His Majesty’s Giant Anteater - A New Goya is Discovered!

When we think of Goya, we think of his iconic Black Paintings and his clothed and naked “Maja”s, but a giant anteater is the last thing we’d associate with the Spanish painter. However, a recently published article by Javier Jordán de Urríes y de la Colina looks to change all that.

In the curator’s office in the Natural Science Museum of Madrid, among the mahogany bookshelves, an antique round table and various scientific instruments dating back to the 17th century, hangs a curious painting. “His Majesty’s Giant Anteater” is an oil painting measuring approximately one metre by two and depicts this unusual creature from its left profile with its protruding tongue. This painting is an anatomically correct study of the animal; posed with its front feet forward it fits in well with contemporary drawings of zoological studies of its time. Looking beyond the canvas’ foreground and its protagonist, one can see countryside with soft rolling hills and delicate trees. In the background, a ruined castle peaks from behind a pyramidal monolith, where your attention is then directed towards the sleeping anteater at its base. The painting has raised a few questions to local art historians of late – why did King Charles III commission such a project, and the most recent hot topic of discussion – who painted it?  


Ant eater - Goya 1776
Francisco Goya: His Majesty’s Giant Anteater, 1776.
Museo Nacional de Ciencias Naturales, Madrid.

To understand “His Majesty’s Giant Anteater,” I must draw you back to July 1776, when this famous animal was presented to the King himself. King Charles III was interested, not only antiquities, but also in avant-garde art of his time. He also became an avid collector of painting, sculpture, books and decorative objects, and among his collection were also animals, minerals, fossils and plants. The New World was exciting for Spain and its monarch during this time, and many ships would bring back various antiquities and curiosities from new and exotic countries – including animals. The giant anteater was brought from Buenos Aires, Argentina, to the court of the Spanish king and was the first of its kind to be seen in Europe. The king, fascinated with this giant animal, transferred it to the royal gardens of Buen Retiro. In addition, he also commissioned that a portrait be painted of the creature, under the direction of court painter, Antonio Rafael Mengs.

However, whether due to climate conditions or a poor diet of minced meat and bread, the animal died seven months after its arrival in Madrid. The portrait had already been completed by this time and soon it passed to the Real Gabinete de Historia Natural. Now it resides in the curator’s office in the Museo de Ciencias Naturales: The Natural Science Museum.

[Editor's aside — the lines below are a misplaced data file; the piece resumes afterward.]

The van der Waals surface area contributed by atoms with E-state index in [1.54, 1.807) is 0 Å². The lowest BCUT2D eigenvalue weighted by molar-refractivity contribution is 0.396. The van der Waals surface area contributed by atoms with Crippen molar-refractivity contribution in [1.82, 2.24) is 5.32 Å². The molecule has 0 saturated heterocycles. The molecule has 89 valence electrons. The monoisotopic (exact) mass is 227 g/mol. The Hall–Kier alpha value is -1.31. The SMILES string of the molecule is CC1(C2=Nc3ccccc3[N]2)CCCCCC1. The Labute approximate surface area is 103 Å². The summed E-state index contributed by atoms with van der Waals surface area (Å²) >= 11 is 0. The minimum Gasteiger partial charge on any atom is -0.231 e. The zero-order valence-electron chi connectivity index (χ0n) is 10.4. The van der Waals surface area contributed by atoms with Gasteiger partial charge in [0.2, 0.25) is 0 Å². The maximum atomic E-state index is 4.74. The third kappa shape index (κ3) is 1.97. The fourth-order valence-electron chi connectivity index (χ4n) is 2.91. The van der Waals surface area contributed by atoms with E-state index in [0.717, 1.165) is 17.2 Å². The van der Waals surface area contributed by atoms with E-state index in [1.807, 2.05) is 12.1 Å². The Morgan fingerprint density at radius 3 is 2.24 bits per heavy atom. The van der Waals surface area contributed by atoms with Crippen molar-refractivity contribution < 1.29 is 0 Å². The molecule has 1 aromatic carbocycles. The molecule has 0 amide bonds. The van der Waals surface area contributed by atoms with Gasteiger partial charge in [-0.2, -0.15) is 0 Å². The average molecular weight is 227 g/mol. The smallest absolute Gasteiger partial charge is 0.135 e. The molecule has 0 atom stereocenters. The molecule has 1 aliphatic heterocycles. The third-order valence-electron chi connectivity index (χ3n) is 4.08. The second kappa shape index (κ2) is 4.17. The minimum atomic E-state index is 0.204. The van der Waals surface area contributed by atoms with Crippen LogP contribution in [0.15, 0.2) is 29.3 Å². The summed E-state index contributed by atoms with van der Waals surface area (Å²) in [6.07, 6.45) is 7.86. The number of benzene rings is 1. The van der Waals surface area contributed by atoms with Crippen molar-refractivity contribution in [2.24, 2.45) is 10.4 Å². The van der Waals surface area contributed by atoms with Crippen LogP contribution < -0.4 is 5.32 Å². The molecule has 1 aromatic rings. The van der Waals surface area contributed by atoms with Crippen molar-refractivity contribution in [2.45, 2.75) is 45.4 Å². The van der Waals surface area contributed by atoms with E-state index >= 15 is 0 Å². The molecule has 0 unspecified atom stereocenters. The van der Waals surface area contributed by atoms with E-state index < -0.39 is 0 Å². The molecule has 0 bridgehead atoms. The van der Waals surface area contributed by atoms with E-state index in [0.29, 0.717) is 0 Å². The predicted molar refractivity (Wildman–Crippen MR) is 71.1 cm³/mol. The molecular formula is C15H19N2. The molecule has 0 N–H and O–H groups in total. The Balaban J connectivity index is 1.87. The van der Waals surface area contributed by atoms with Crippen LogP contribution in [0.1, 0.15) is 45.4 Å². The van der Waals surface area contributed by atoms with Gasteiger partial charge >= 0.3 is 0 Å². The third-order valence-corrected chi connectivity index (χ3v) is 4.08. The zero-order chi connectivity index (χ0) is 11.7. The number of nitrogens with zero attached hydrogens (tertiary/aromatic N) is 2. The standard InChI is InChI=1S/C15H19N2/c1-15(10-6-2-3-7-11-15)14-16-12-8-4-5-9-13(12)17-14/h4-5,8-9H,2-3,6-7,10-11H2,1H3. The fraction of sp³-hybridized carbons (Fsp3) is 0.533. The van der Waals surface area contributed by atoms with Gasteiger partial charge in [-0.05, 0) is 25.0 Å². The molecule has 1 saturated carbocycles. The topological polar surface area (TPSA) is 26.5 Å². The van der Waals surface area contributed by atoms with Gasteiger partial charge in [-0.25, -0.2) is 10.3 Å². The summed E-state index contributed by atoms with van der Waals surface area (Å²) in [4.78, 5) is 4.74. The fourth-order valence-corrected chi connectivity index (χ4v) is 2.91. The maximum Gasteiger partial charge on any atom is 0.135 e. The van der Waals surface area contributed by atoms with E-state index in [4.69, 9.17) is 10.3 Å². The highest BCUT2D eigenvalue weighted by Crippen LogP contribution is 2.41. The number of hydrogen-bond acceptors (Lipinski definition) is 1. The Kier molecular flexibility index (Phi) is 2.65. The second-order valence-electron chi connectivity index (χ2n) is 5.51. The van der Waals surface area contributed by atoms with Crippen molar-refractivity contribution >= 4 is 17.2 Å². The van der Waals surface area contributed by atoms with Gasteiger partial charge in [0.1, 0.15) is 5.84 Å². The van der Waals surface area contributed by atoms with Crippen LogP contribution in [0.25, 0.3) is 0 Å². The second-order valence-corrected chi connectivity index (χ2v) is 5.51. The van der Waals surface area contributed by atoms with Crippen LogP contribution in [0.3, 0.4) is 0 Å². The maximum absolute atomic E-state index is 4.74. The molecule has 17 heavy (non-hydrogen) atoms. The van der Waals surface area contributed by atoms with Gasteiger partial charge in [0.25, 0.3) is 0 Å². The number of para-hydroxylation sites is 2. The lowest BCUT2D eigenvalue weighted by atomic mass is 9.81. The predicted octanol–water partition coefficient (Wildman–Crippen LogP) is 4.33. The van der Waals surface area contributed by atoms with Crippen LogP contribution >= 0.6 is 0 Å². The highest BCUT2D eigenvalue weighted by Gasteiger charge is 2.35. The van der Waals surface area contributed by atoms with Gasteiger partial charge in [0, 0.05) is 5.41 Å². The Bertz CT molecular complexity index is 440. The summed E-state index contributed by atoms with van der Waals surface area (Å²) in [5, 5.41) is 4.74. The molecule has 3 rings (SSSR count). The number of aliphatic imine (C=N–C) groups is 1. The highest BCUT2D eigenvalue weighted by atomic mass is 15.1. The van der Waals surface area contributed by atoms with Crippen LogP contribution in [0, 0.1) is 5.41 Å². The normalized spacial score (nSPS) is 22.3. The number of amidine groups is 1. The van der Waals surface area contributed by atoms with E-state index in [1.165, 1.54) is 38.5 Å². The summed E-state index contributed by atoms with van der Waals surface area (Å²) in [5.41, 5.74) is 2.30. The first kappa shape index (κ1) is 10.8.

Ant eater - Goya 1776 [detail]

The painting itself is a zoological statement, showcasing the animal in both awake and sleeping positions; from the inscription on the monolith’s base we can see some information about this giant anteater. The inscription, written in Spanish, tells us that in its natural habitat the anteater survives on a diet of ants; how it had been painted from life in the House of Wild Animals in Retiro park; how in July 1776 it came from Buenos Aires where more of its kind can be found; and finally, that the present anteater is 30 months old and is expected to grow to six or seven years of age.

While the painting’s commission was given to Antonio Rafael Mengs, he did not paint “His Majesty’s Giant Anteater” himself. Since the painting was under his direction, the work would have been assigned to one of the painters in his studio. During 1776, Mengs had undertaken an intense project and also desired to finish his outstanding commissions that year before leaving Spain for Rome, on the account of ill health. It is for these very reasons it is highly unlikely that Mengs would have personally accepted a new project such as the Giant Anteater. In fact, an unsigned document confirms this notion: dated the 17th of September 1776, it decreed that the first court painter, Antonio Rafael Mengs, was paid for the commission of the Giant Anteater and an amount was to be given to the anonymous painter who completed this work under Mengs’s direction. Until recently, all the available information on this painting has failed to reveal the identity of who actually painted the picture, nor has given any insight as to how much influence Mengs had asserted on its production. The painting is, unarguably, excellent in quality and beauty, concluded a paper on “His Majesty’s Giant Anteater,” published by Ana Victoria Mazo Pérez in 2006.

  • 9-11-2011

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